Pilots sleeping in the cockpit could improve airline safety

Airline pilots are often exhausted. An extreme example happened in 2008, when a pilot and a co-pilot both fell asleep at the controls, missing their landing in Hawaii – earning pilot’s license suspensions as well as getting fired. More recently, overtired pilots came very close to landing on top of another airplane at San Francisco International Airport in 2017.

It’s not uncommon for a pilot for a major commercial airline to, for instance, start work in Florida at 5 p.m., with her first flight departing an hour later for a five-hour trip across the country, arriving in California just after 8 p.m. local time. Then she might get a short break and fly a 90-minute short-hop flight to to another California city. When she lands from this second flight, she has spent six and a half hours of the last nine in the cockpit. She is also three time zones from where she started work, and her body thinks it’s 2 a.m. There’s no doubt she’s tired – and she’s lucky not to have encountered any schedule adjustments for aircraft maintenance or weather delays.

The airline industry and the government agency that regulates it, the Federal Aviation Administration, have taken steps to reduce pilot fatigue, but many pilots and others remain worried that two pilots are required to remain awake and alert for the entire flight, though one or both may be dealing with symptoms of fatigue. One possible suggestion is letting pilots take brief naps in the cockpit. As researchers of consumer opinions about the airline industry, we’ve found that the American public is wary of this idea, but may feel better about it once they’ve heard an explanation of how it actually makes their flights safer.

[embedded content] An Air Canada plane flown by overtired pilots nearly lands on a taxiway in San Francisco in 2017.

Limiting pilots’ work time

Pilot fatigue can be difficult to predict or diagnose – especially since tired pilots usually manage to take off, fly and land safely. Even when something goes wrong, accident investigators may have little evidence of fatigue, except perhaps the sound of someone yawning on cockpit audio recordings.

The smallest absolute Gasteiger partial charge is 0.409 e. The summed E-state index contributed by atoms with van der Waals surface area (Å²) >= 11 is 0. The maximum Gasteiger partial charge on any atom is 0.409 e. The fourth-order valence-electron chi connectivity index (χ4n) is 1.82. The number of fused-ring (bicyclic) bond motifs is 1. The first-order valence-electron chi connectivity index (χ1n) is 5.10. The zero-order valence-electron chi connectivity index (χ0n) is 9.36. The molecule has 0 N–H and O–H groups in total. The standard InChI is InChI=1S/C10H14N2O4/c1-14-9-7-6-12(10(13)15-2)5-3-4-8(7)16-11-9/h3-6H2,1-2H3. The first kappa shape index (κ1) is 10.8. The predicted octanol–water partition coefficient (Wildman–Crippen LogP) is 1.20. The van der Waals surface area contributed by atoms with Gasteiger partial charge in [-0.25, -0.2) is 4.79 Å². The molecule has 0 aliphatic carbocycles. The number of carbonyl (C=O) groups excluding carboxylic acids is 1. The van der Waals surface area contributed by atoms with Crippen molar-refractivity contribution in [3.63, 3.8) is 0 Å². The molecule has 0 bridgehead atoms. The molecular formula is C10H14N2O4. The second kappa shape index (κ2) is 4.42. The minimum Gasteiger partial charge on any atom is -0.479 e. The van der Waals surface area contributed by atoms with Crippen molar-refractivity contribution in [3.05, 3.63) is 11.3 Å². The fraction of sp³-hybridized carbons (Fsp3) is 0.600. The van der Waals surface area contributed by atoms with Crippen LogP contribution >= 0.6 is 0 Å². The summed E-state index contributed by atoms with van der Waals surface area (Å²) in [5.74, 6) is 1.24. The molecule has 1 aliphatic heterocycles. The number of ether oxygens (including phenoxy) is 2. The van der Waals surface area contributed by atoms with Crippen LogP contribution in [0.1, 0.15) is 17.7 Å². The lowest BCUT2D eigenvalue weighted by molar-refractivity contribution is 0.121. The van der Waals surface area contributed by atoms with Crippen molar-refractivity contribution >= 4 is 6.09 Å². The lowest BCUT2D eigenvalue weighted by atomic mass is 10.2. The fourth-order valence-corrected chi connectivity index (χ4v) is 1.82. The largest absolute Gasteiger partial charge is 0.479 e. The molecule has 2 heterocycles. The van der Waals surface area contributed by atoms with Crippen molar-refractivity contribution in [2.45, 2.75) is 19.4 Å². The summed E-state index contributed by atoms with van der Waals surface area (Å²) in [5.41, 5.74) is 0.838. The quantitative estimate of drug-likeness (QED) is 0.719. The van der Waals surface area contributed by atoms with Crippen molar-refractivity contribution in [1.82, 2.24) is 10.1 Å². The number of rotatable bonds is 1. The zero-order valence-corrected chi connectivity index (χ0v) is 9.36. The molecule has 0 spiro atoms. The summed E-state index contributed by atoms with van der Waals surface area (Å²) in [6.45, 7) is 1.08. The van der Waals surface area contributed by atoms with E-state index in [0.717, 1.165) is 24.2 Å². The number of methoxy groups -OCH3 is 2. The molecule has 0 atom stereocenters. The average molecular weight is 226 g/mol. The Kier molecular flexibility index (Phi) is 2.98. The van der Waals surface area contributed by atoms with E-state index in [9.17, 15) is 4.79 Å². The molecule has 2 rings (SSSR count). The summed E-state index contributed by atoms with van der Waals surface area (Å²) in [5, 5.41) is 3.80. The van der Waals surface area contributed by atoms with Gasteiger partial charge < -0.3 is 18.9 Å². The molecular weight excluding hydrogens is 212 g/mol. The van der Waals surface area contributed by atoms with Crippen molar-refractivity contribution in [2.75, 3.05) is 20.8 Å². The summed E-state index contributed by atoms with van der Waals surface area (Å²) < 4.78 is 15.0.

In 2014, the FAA imposed the first new pilot-rest rules in 60 years, limiting overall on-duty time and flight hours per day depending on when a pilot’s shift starts. The rules also established a process by which pilots can report fatigue without being disciplined by their airlines or the government.

Resting in the cockpit

It’s widely known that a short nap can improve a pilot’s alertness. Some planes, such as those commonly used on long international flights, have beds their pilots and other crew can use, but smaller planes don’t have the space. Only flights that are longer than eight hours require an additional pilot to be on board so one pilot at a time can rotate out for rest. On shorter flights, U.S. regulations expect both pilots to remain alert for the entire length of the flight, without any chance for rest during the flight.

Some countries, including Canada and Australia, allow for pilots to nap in the cockpit. In an example from China, a pilot was caught napping and faced disciplinary action for napping in the cockpit. The official procedure to allow for pilots to nap in the cockpit is called “controlled rest in position.” CRIP has established policies and procedures to allow pilots to rest.

The rules are strict. The Air Canada Flight Operations Manual, for instance, says a pilot who wants to rest must notify the co-pilot and a flight attendant. The pilot can sleep for no more than 40 minutes, and must wake up at least half an hour before the descent for landing. They get the first 15 minutes after the nap to fully awaken, during which they can’t resume actually flying the plane, unless they need to help deal with an emergency.